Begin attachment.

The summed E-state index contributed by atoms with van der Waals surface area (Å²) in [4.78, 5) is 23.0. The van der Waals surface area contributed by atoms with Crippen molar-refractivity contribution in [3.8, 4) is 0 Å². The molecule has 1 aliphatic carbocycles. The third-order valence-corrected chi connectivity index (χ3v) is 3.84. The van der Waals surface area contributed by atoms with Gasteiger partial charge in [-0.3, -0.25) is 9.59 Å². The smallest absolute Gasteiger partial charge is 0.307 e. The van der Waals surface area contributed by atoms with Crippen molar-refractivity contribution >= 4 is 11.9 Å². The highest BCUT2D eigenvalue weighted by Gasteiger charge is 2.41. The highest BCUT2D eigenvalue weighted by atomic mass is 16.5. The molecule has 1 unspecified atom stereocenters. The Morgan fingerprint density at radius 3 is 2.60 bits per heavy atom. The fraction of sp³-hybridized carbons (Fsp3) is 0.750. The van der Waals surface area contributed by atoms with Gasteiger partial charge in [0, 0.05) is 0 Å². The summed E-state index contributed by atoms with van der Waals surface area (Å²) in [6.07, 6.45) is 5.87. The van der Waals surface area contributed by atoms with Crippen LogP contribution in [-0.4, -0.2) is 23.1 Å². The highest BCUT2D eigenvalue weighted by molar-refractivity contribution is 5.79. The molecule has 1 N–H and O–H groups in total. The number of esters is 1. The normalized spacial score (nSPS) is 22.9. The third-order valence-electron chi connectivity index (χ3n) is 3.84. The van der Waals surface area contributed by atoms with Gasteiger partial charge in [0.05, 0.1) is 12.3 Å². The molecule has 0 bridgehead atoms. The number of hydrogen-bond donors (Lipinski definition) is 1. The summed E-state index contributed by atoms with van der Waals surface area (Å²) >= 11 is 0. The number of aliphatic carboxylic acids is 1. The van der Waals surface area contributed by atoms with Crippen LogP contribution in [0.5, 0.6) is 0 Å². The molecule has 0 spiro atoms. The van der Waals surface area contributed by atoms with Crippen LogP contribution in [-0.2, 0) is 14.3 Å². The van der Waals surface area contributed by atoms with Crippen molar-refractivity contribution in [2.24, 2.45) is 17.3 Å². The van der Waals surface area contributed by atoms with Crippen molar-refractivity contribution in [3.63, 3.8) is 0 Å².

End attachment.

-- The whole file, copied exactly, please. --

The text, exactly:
The summed E-state index contributed by atoms with van der Waals surface area (Å²) in [4.78, 5) is 23.0. The van der Waals surface area contributed by atoms with Crippen molar-refractivity contribution in [3.8, 4) is 0 Å². The molecule has 1 aliphatic carbocycles. The third-order valence-corrected chi connectivity index (χ3v) is 3.84. The van der Waals surface area contributed by atoms with Gasteiger partial charge in [-0.3, -0.25) is 9.59 Å². The smallest absolute Gasteiger partial charge is 0.307 e. The van der Waals surface area contributed by atoms with Crippen molar-refractivity contribution >= 4 is 11.9 Å². The highest BCUT2D eigenvalue weighted by Gasteiger charge is 2.41. The highest BCUT2D eigenvalue weighted by atomic mass is 16.5. The molecule has 1 unspecified atom stereocenters. The Morgan fingerprint density at radius 3 is 2.60 bits per heavy atom. The fraction of sp³-hybridized carbons (Fsp3) is 0.750. The van der Waals surface area contributed by atoms with Gasteiger partial charge in [0, 0.05) is 0 Å². The summed E-state index contributed by atoms with van der Waals surface area (Å²) in [6.07, 6.45) is 5.87. The van der Waals surface area contributed by atoms with Crippen LogP contribution in [-0.4, -0.2) is 23.1 Å². The highest BCUT2D eigenvalue weighted by molar-refractivity contribution is 5.79. The molecule has 1 N–H and O–H groups in total. The number of esters is 1. The normalized spacial score (nSPS) is 22.9. The third-order valence-electron chi connectivity index (χ3n) is 3.84. The van der Waals surface area contributed by atoms with Gasteiger partial charge in [0.05, 0.1) is 12.3 Å². The molecule has 0 bridgehead atoms. The number of hydrogen-bond donors (Lipinski definition) is 1. The summed E-state index contributed by atoms with van der Waals surface area (Å²) >= 11 is 0. The number of aliphatic carboxylic acids is 1. The van der Waals surface area contributed by atoms with Crippen LogP contribution in [0.5, 0.6) is 0 Å². The molecule has 0 spiro atoms. The van der Waals surface area contributed by atoms with Crippen LogP contribution in [-0.2, 0) is 14.3 Å². The van der Waals surface area contributed by atoms with Crippen molar-refractivity contribution in [2.24, 2.45) is 17.3 Å². The van der Waals surface area contributed by atoms with Crippen molar-refractivity contribution in [3.63, 3.8) is 0 Å².